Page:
'Vicious circle' for investors in with-profits funds as more final bonuses cut - Investments - News - Moneyfacts

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'Vicious circle' for investors in with-profits funds as more final bonuses cut

'Vicious circle' for investors in with-profits funds as more final bonuses cut

Category: Investments

Updated: 31/10/2008
First Published: 31/10/2008

MONEYFACTS ARCHIVE
This article was correct at the time of publication. It is now over 6 months old so the content may be out of date.

Chartered financial planner at Fairinvestment.co.uk, Sharon Bratley, comments on the recent announcements from Standard Life, Legal & General and Norwich Union that final bonuses will be cut on their with-profits products including endowments, pensions and savings

"Again, insurance companies seem to be taking a very short term view, to the detriment of the investor. Although the rationale behind with-profits is that it is supposed to smooth the peaks and troughs of equity investment for investors, over the long term, there never appears to be a good time for people to withdraw their money or for their policy to mature.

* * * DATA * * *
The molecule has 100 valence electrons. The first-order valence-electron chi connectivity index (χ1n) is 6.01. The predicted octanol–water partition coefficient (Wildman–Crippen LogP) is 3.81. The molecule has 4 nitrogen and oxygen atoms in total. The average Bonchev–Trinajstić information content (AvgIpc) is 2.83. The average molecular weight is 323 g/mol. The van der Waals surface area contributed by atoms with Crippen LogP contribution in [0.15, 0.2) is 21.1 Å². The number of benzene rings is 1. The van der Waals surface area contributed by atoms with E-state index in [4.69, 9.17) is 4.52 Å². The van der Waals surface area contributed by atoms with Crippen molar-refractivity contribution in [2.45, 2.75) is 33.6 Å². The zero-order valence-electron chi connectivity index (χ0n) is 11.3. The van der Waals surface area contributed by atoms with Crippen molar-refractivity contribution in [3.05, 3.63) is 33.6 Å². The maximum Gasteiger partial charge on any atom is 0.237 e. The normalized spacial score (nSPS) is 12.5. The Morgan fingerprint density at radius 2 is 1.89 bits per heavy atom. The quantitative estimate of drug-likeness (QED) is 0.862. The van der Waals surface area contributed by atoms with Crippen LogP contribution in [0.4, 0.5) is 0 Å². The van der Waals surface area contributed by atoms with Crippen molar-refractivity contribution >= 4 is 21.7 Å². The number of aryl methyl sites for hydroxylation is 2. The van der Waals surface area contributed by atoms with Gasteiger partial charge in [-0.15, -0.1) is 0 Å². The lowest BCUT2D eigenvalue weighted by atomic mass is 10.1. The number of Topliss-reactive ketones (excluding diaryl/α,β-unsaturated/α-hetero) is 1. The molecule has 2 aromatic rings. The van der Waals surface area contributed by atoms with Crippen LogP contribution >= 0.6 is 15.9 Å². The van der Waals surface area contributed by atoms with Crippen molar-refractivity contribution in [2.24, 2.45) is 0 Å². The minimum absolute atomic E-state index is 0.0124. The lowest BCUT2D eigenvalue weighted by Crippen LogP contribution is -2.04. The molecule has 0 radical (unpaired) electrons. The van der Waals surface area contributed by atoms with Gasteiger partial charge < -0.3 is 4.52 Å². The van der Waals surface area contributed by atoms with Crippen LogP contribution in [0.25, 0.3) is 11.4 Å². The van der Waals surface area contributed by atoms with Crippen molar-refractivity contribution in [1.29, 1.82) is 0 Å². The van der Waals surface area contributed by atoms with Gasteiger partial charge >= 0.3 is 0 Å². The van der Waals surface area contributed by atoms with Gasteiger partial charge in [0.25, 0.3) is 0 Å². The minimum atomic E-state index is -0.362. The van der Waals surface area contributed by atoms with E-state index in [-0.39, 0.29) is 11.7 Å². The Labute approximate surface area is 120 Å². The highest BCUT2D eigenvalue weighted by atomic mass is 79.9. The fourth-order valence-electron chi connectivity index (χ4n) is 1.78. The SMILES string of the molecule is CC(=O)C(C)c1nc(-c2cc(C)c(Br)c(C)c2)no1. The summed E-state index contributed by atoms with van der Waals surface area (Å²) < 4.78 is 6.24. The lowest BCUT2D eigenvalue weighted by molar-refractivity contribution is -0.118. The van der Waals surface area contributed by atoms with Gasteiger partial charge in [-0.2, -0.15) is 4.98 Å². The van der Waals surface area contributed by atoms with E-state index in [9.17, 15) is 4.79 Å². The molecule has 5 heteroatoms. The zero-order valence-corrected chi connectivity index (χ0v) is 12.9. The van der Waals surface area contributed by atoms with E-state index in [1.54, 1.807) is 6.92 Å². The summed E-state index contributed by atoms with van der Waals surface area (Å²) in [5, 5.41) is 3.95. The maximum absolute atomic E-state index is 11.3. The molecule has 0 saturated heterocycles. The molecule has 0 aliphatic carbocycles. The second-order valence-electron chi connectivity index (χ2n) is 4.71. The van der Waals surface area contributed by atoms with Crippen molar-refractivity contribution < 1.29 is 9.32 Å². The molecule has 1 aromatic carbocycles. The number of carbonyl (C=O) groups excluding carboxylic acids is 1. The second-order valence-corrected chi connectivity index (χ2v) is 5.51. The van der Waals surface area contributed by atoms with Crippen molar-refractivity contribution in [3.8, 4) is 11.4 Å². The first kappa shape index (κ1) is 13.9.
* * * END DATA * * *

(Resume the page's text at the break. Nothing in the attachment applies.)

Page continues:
"It seems to be a vicious circle for investors where bonuses are cut, MVRs introduced, both of which make it impractical for people to encash their policies. By the time that markets recover sufficiently for bonus rates to rise again and for the companies to stop applying MVRs, markets take a tumble and insurance companies immediately take the decision to reduce bonuses and invoke MVRs again.

"Importantly, whilst the market is rising, with-profits policyholders don't feel any benefit until bonus rates actually rise and this could be many months or potentially years, and in practice with-profits investors miss out on some of the most significant growth in the market. Where exactly are the reserves that the insurance companies are supposed to have built up in order to cushion investors from short term dips in the market?

"Had investors held cash then their investment wouldn't have fluctuated and had they held shares, then yes, their investment would have fluctuated but provided they had remained invested then at least they would have benefited when the market recovered.

"This makes it difficult for holders of with profits investments to know what to do. Most with profits investments have a simple choice, hold on to the investment, switch into another fund or surrender. Luckily, those investors who have trusted the repayment of their mortgage to an endowment have a further option which is to sell it on the second hand market and although not guaranteed, this could provide a better result than the other options."

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